Dear Melbourne

By Goldie Bartlett
Illustration by Goldie Bartlett

YOU WERE NOT my first choice. I had my heart set on New York. Eight days on the Upper West Side in the august heat and I was a walking stereotype of I Heart NY. Sydney was too comfortable, I couldn’t see it anymore because it was too familiar. I was convinced NYC was the place that could turn me into a writer. I considered no other location. In my defence, I was deep in a post-travel depression.

I spent six months researching and applying like a madwoman to institutions across New York City and State. It was an intense process, involving mammoth amounts of photocopying, sitting the SATS, and an early morning phone interview. I was accepted into The New School’s Liberal Arts program, but wasn’t granted the fee help I’d applied for (I think they offered me something painfully cute, like $900, towards tuition) so I had to politely decline. As heartbreaking as it was, it remains my greatest achievement.

And one that led me to you.

A last-second application to The University of Melbourne and an awkward Skype interview, and I had an Arts course to start and a room in Brunswick to fill. Within a week I’d (unwittingly) picked a side of the river, found my favourite street (Rathdowne) and ridden my bike in more ways than I’d done before; while drunk, at night, in heels and not-on-the-footpath.

A little digression: I often liken things to fruit, and do so with my cities. New York is the organic apple of my eye, unwaxed and crunchy. Sydney is an overripe mango, soft and stringy, easily caught between the teeth. And you, Melbourne, you are a blood orange, bought on a whim and peeled with my fingers.

This is both painful and fun (kind of like listening to the band ‘Fun’). I never thought of myself as a Beach Babe, but seated next to the albino cinephiles at ACMI screenings I felt like a bronzed brunette from Home and Away. For the first time in my life I was actually aware of the vitamin D beating in my blood.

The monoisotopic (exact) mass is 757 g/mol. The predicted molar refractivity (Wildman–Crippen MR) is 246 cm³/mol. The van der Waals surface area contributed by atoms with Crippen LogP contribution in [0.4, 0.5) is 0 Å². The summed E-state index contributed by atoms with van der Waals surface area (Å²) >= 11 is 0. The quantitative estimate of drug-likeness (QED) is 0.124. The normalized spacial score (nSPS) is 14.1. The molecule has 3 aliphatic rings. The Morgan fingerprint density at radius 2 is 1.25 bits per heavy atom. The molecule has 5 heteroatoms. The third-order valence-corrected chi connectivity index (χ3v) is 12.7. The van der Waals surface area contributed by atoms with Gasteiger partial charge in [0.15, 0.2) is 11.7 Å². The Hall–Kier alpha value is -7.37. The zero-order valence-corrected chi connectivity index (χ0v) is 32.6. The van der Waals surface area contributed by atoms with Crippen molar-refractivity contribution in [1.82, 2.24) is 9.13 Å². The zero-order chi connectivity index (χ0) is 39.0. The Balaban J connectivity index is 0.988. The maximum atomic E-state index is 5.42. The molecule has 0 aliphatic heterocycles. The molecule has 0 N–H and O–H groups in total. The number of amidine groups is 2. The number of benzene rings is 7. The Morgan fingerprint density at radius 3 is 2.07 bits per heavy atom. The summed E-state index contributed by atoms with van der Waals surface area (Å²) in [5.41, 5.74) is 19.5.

It’s best to go into a new relationship without expectation. As I peeled back the skin of your northern suburbs I was surprised by how foreign they seemed. I liked your lack of actual beaches and excess of actual cafés. I liked your deciduous trees and obedient streets, your chic-er city folk and beard-ier men.

You made me realise the things I wanted from New York could be found in other places, and proved the wisdom of what my mother had told me growing up: “Don’t wear thongs in winter.”

But with every new ‘like’ came a corresponding ‘miss’. I liked your flatness, but missed Sydney’s hills. I liked your unfamiliarity with ‘lads’ (with which Sydney was overrun) but after a while I began to miss making fun of lads. I liked how you took food and coffee seriously, but I hated it at the same time; for I knew Sydney would try too hard to copy.

People tell you it’s the people that make a city great. People here are up themselves, but they’re also right . The first week of uni I met a girl called Natalie. We nicknamed everyone in our film studies class according to their hairstyle (there was ‘Jew ‘Fro’, ‘Top-bun’ and, simply, ‘Hair Guy’). That’s when I knew we’d be friends forever. Then she moved back to Israel. Didn’t see that one coming.

Anyway, I’m glad I ended up with you against my will.




P.S. Word on the street is you’re so hot right now, the lads are coming to see what all the fuss is about. You’ve been warned.